Primary Research Method
Primary research is used when existing secondary sources of information have been tapped. To obtain additional market knowledge, organisations make fresh enquiries through forms of field research that yield primary data. This enables organisations to make direct contact with potential or actual customers. Surveys can be based on questionnaires that are conducted as part of an interview, through a discussion group, by post or telephone. This can be time consuming and expensive so only samples of customers who have been very carefully selected are included in the survey.
The reliability of data depends on the size of the sample group-is it big enough to draw valid conclusions from which the wider population is accountable for. To ensure that a sample survey is representative, researchers try to get a sample of all relevant characteristics. However these results are not always accurate as people unintentionally distort their answers in response to feeling embarrassed or uncomfortable about releasing certain information.
This research method is perfect for obtaining lists of the population (names and addresses) from sources such as trade and telephone directories, the electoral register, memberships lists of professionals and subscription lists. This type of sample research involves random selection, where surveys can be carried out/categorised
Small sized sample groups can be cost-effective and provide an indication to customer reactions and preferences before the product has been launched. The advantages of using questionnaires are that their resulting data is easy to process and the survey can determine the impression whether that person’s contribution is important. By contrast a questionnaire comprising open-ended/misleading questions creates problems of interpretation and analysis, as well as in recording data.
Personal interviews produce the best response from surveys as they provide additional information and help identify general characteristics. However they can be an expensive method of conducting surveys, if using the probability and random selection systems, interviewers must revisit respondents who are not at home. If using the quota system, a subgroup may have characteristics, which make it time-consuming and difficult to trace individuals. Postal surveys are less expensive, but the response rate is poor because there is no interviewer at hand to assist with any difficulties.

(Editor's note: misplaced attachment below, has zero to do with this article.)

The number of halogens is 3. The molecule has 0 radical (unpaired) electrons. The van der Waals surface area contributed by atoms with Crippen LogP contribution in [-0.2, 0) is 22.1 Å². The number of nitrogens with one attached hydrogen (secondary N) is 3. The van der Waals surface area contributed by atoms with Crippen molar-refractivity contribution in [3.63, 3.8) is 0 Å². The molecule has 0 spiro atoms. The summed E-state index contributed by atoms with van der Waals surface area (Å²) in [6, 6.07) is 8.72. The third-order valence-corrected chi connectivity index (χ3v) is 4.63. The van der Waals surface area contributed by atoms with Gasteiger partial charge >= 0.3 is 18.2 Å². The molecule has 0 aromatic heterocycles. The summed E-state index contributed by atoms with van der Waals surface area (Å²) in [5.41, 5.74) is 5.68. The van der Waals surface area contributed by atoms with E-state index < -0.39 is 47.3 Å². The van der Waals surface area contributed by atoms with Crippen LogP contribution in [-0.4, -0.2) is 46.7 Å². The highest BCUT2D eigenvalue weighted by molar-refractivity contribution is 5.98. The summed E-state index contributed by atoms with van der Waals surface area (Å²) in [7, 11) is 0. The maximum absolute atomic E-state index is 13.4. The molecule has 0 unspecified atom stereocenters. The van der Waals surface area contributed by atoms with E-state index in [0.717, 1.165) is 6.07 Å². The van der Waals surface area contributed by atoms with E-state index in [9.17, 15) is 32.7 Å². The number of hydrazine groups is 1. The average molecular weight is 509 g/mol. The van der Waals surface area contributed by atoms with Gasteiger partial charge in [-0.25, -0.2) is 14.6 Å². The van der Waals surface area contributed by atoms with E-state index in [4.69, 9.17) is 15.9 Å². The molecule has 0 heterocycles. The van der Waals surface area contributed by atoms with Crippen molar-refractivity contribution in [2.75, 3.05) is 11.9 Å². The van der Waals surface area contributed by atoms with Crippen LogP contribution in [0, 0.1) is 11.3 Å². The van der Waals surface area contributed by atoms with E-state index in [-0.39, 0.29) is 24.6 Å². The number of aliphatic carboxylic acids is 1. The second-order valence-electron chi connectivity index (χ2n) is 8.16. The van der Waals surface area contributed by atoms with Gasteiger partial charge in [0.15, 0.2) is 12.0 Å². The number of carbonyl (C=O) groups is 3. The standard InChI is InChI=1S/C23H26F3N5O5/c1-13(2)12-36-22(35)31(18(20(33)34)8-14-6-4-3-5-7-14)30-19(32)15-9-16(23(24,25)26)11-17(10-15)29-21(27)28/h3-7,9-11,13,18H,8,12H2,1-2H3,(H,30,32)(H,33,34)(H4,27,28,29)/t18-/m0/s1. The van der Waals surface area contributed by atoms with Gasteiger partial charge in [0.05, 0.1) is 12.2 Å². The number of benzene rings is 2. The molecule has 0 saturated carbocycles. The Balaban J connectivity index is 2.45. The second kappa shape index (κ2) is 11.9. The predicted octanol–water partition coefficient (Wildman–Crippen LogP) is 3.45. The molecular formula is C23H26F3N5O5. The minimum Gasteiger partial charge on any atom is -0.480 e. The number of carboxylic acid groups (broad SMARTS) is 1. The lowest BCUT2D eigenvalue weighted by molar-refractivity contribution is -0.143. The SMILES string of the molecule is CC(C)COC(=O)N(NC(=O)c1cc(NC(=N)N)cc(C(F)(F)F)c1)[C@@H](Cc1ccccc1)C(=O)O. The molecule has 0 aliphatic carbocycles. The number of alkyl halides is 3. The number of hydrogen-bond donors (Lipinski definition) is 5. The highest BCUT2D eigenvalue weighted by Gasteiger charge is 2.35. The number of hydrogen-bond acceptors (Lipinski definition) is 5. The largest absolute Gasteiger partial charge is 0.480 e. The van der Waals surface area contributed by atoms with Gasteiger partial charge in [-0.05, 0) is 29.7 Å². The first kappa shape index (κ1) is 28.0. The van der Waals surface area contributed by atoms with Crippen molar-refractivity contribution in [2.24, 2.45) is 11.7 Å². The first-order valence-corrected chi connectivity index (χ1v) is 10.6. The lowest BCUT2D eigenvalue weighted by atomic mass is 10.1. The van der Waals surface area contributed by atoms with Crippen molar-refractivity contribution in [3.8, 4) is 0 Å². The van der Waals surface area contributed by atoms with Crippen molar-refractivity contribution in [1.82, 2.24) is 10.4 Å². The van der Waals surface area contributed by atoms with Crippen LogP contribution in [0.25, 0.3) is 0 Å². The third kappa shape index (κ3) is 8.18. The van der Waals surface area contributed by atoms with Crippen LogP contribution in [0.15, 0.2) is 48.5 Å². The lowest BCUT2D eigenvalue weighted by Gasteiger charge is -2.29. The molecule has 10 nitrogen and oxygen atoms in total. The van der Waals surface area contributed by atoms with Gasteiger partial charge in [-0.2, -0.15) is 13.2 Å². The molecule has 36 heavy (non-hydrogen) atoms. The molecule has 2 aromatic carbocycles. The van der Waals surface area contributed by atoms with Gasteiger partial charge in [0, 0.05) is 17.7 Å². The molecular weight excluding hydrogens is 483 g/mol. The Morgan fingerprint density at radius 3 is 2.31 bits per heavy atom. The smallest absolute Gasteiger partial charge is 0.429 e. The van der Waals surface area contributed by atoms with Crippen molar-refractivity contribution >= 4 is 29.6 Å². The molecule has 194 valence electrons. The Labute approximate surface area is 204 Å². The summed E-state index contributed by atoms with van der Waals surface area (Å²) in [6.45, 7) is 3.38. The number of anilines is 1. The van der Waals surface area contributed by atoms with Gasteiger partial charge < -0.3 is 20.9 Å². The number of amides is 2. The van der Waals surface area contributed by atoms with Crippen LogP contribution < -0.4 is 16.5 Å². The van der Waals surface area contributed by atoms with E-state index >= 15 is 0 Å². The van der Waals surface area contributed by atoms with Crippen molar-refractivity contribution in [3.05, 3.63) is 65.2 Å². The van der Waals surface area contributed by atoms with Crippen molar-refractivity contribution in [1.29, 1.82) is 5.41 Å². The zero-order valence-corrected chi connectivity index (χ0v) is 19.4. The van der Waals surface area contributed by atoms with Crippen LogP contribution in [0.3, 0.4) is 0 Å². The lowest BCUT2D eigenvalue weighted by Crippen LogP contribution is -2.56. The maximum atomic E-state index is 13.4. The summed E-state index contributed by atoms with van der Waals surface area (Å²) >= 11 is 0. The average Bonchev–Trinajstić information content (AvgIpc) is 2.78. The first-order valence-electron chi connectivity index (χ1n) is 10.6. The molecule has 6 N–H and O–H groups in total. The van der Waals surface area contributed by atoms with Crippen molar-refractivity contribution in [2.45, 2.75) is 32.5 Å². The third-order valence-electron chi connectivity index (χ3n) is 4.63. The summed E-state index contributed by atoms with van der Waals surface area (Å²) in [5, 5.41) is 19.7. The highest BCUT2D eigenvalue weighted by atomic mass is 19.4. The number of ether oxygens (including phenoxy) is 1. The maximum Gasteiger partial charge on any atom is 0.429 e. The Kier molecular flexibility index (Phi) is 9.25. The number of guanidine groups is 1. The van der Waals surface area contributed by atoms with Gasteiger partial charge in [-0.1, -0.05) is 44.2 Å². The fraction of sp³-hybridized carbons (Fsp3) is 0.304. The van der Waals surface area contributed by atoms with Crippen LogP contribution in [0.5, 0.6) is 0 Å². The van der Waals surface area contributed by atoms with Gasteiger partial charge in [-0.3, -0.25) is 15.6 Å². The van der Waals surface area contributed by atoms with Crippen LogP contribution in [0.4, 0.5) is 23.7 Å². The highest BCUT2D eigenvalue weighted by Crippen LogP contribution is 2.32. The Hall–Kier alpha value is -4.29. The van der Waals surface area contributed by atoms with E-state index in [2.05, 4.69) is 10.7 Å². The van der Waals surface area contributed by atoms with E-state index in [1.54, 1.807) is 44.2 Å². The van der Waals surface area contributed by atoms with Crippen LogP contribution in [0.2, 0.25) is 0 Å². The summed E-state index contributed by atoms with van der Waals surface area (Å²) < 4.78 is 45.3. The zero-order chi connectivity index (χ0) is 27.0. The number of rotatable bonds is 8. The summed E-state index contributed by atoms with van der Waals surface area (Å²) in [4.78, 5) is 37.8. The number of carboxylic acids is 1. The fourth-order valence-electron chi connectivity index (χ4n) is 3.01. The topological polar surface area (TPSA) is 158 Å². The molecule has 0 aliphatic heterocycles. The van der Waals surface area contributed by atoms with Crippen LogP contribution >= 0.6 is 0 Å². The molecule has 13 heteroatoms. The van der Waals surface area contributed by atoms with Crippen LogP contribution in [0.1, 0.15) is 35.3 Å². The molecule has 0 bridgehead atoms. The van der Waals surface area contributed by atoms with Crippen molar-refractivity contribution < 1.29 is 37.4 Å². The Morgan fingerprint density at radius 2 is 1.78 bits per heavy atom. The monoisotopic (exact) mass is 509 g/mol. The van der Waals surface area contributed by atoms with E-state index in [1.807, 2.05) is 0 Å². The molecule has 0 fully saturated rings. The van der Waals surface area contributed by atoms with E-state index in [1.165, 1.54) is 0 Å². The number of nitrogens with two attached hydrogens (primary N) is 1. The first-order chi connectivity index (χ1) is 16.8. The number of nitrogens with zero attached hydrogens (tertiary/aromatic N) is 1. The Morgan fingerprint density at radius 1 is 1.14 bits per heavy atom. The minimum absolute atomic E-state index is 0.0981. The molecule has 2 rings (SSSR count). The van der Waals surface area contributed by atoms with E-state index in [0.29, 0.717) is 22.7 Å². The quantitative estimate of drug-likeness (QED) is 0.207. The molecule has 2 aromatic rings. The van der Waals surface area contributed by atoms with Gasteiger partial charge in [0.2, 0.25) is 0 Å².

By test marketing a product and its packaging, an organisation may discover features that appeal to certain market groups or that might be dropped. Tests also carried on competitor’s products may also help to pinpoint advantages and deficiencies. Secondary Research Methods: Secondary research uses existing sources of information, which may be internal or external to the organisation. It provides valuable data to establish a connection between the company’s performance and outside influences.
External sources include trade publications, directories and magazines that specialise on collecting data on subjects and developments of relevance to the business sector. Consequently information used in secondary research is not directly generated for that particular organisation or purpose. Therefore it can sufficiently irrelevant. The rapid growth of information technology has made research data more accessible and easier to analyse. As a result organisations have more reliable and up to date information.
Among the new developments, the use of the Internet has made access to worldwide sources much easier. This modern technology also allows detailed community profiling to be achieved by analysing data by postcode. All this monitoring, profiling and analysis is conducted with complete confidentiality by the organisations when using secondary research methods. Although in some occasions you may need to supplement secondary research by undertaking primary research methods.